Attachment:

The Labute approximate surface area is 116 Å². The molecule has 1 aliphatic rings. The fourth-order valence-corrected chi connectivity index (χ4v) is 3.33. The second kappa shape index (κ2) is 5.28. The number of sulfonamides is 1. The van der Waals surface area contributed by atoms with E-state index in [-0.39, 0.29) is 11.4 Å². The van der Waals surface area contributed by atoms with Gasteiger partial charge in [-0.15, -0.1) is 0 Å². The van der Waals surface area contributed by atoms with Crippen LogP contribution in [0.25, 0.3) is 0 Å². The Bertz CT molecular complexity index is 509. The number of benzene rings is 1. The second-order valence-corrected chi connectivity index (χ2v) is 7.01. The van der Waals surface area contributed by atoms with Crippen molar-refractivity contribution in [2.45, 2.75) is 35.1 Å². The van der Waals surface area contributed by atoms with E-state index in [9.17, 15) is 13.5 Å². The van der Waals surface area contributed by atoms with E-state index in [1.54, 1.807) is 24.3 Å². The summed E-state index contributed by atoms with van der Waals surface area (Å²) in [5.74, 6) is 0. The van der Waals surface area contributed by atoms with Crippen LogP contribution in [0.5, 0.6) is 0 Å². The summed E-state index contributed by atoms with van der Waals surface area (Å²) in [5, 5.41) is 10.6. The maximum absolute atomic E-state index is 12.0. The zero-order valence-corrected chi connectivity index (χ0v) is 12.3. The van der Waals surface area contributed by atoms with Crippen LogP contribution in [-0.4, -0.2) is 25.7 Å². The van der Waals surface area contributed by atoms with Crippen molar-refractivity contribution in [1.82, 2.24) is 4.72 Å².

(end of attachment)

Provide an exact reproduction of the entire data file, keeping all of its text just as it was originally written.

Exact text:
The Labute approximate surface area is 116 Å². The molecule has 1 aliphatic rings. The fourth-order valence-corrected chi connectivity index (χ4v) is 3.33. The second kappa shape index (κ2) is 5.28. The number of sulfonamides is 1. The van der Waals surface area contributed by atoms with E-state index in [-0.39, 0.29) is 11.4 Å². The van der Waals surface area contributed by atoms with Gasteiger partial charge in [-0.15, -0.1) is 0 Å². The van der Waals surface area contributed by atoms with Crippen LogP contribution in [0.25, 0.3) is 0 Å². The Bertz CT molecular complexity index is 509. The number of benzene rings is 1. The second-order valence-corrected chi connectivity index (χ2v) is 7.01. The van der Waals surface area contributed by atoms with Crippen molar-refractivity contribution in [2.45, 2.75) is 35.1 Å². The van der Waals surface area contributed by atoms with E-state index in [9.17, 15) is 13.5 Å². The van der Waals surface area contributed by atoms with E-state index in [1.54, 1.807) is 24.3 Å². The summed E-state index contributed by atoms with van der Waals surface area (Å²) in [5.74, 6) is 0. The van der Waals surface area contributed by atoms with Crippen LogP contribution in [0.5, 0.6) is 0 Å². The summed E-state index contributed by atoms with van der Waals surface area (Å²) in [5, 5.41) is 10.6. The maximum absolute atomic E-state index is 12.0. The zero-order valence-corrected chi connectivity index (χ0v) is 12.3. The van der Waals surface area contributed by atoms with Crippen LogP contribution in [-0.4, -0.2) is 25.7 Å². The van der Waals surface area contributed by atoms with Crippen molar-refractivity contribution in [1.82, 2.24) is 4.72 Å².